de O. Plotze et al. (2005); da S. Torres et al. (2003); Backes and Bruno (2010).

The present work proposes a novel MFD approach based on the fractal dimension calculus method developed in Backes et al. (2009). In Backes et al. (2009) the fractal dimension is calculated by the multi-scale approach called Curvature Space Scale (CSS) da F. Costa and Jr. (2000), in which the fractal dimension is calculated by the determination of the value of geometric curvature of the shape at a varying scale of observation. The proposal of this work is to use the set of curvature measures as a set of MFD descriptors for the shape. The method is validated in a task of classification of object shapes over a dataset whose classes are previously known.

The next sections show the main mathematical concepts used in this work, i.e., curvature and fractal dimension. It also describes the CSS technique and how it can be used for the calculus of fractal dimension. The following section describes the Multi-scale Fractal Dimension method. An experiment to validate our approach is set on the posterior section. The next section presents the results and discussion and the last one does the conclusions of the work.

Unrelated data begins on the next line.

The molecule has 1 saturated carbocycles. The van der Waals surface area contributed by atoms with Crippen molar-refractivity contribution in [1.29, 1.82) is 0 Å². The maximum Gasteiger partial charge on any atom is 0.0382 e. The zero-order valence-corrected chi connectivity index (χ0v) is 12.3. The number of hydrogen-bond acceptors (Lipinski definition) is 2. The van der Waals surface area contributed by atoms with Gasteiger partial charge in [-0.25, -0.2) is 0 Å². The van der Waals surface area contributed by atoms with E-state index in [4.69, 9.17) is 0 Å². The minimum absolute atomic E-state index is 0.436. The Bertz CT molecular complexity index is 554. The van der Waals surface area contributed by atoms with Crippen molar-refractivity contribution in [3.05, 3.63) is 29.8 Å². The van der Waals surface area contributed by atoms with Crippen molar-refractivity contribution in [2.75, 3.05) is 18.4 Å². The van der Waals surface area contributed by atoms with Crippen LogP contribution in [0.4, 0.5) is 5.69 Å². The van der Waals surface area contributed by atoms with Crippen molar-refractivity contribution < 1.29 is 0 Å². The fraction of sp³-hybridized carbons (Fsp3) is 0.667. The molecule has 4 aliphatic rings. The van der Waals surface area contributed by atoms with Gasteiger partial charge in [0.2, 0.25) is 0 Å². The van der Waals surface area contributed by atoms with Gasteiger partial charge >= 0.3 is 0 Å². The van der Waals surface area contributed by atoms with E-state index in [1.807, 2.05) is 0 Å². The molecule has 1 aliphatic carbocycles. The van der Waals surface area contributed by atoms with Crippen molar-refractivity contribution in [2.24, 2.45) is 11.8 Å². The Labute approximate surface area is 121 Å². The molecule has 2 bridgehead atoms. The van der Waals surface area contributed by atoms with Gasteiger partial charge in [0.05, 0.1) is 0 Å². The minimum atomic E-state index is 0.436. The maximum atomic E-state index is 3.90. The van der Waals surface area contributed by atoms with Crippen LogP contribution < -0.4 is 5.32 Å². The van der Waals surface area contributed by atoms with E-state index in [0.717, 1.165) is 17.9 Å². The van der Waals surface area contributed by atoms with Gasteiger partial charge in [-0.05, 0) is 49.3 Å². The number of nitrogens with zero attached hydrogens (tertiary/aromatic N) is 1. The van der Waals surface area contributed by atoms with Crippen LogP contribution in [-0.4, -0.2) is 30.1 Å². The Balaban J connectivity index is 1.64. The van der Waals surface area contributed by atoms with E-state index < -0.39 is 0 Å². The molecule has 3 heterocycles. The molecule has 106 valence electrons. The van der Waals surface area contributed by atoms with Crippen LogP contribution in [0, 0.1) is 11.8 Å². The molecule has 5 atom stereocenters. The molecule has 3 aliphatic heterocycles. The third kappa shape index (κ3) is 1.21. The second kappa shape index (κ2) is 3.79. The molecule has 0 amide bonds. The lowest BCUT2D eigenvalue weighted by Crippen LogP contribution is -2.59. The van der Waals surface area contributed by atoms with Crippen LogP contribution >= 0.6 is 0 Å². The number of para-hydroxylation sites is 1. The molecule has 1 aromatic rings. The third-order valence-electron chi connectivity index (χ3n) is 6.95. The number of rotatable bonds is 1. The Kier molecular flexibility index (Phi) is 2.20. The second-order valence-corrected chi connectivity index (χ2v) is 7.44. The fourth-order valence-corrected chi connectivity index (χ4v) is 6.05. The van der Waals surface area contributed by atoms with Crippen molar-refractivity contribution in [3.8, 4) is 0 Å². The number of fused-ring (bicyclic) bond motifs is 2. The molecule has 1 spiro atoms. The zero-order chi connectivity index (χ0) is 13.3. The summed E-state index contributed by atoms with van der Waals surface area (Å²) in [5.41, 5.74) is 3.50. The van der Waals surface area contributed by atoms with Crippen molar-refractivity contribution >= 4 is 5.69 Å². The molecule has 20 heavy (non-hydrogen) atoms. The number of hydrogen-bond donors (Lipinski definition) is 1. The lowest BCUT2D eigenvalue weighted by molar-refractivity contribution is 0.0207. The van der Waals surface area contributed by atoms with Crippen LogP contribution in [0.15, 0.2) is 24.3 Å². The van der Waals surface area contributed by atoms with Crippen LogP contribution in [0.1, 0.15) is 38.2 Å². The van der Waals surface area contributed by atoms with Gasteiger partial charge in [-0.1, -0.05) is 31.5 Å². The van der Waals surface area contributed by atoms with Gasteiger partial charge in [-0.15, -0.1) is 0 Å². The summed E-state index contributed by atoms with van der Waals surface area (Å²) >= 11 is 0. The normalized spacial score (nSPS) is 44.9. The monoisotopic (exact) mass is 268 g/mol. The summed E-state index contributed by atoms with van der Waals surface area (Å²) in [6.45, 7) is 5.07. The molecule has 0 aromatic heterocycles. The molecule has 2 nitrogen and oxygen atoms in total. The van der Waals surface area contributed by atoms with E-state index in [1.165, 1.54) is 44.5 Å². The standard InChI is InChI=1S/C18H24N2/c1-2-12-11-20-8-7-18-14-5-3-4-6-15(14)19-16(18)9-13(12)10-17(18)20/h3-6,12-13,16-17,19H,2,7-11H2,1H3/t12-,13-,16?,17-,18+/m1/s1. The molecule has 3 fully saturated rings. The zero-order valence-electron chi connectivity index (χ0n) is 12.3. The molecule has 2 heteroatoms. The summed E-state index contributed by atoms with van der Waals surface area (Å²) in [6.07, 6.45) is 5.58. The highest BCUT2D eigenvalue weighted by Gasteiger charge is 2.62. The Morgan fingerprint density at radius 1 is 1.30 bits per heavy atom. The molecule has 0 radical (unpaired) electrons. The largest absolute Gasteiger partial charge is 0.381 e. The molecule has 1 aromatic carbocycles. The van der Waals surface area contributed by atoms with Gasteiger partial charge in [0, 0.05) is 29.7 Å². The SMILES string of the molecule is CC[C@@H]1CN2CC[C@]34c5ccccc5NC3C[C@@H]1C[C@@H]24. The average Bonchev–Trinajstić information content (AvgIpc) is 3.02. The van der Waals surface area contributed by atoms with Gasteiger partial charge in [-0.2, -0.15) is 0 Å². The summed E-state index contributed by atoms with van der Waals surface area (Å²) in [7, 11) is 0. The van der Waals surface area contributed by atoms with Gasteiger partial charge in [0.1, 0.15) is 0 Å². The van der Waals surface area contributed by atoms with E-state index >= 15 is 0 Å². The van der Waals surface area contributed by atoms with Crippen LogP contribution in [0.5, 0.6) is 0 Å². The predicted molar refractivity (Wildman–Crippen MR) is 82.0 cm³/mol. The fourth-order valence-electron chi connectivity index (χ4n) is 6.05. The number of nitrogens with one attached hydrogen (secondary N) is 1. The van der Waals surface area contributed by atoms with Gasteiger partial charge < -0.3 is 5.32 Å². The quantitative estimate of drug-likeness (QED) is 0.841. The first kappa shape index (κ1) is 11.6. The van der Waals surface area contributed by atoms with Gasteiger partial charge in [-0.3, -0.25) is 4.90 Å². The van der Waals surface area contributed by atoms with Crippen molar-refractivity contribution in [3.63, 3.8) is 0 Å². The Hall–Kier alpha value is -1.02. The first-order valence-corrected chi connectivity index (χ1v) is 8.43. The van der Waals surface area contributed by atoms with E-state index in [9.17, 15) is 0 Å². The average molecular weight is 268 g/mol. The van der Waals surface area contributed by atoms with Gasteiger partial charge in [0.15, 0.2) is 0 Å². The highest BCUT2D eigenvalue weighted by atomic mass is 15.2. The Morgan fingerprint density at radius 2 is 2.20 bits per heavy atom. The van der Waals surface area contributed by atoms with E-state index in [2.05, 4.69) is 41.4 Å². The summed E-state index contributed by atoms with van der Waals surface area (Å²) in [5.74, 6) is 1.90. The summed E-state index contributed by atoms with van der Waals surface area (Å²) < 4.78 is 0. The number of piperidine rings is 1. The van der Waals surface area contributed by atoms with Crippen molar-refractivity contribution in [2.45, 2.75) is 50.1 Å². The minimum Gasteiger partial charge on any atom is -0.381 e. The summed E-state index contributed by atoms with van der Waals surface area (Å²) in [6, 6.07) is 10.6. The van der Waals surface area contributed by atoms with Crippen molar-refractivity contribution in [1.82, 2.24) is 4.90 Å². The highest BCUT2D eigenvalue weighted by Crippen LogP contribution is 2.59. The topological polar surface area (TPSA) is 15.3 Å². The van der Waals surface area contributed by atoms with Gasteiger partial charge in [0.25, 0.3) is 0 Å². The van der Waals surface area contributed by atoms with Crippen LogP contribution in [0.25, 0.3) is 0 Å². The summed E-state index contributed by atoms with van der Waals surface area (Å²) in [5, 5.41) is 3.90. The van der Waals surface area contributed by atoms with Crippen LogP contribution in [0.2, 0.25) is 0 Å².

Ii Shape and Fractal Dimension

The use of shapes to characterize objects in a scene constitutes an important branch of pattern recognition Loncaric (1998). The shape of an object can be described as a binary image representing the silhouette of the analyzed object. It contains the main information relative to the original object and shows less complexity than the representation in the original image.

In pattern recognition applications, it is interesting to represent a shape by a set of numerical descriptors, i.e., a feature vector. The literature shows various techniques to generate these descriptors. Particularly, one interesting shape descriptor is the fractal dimension.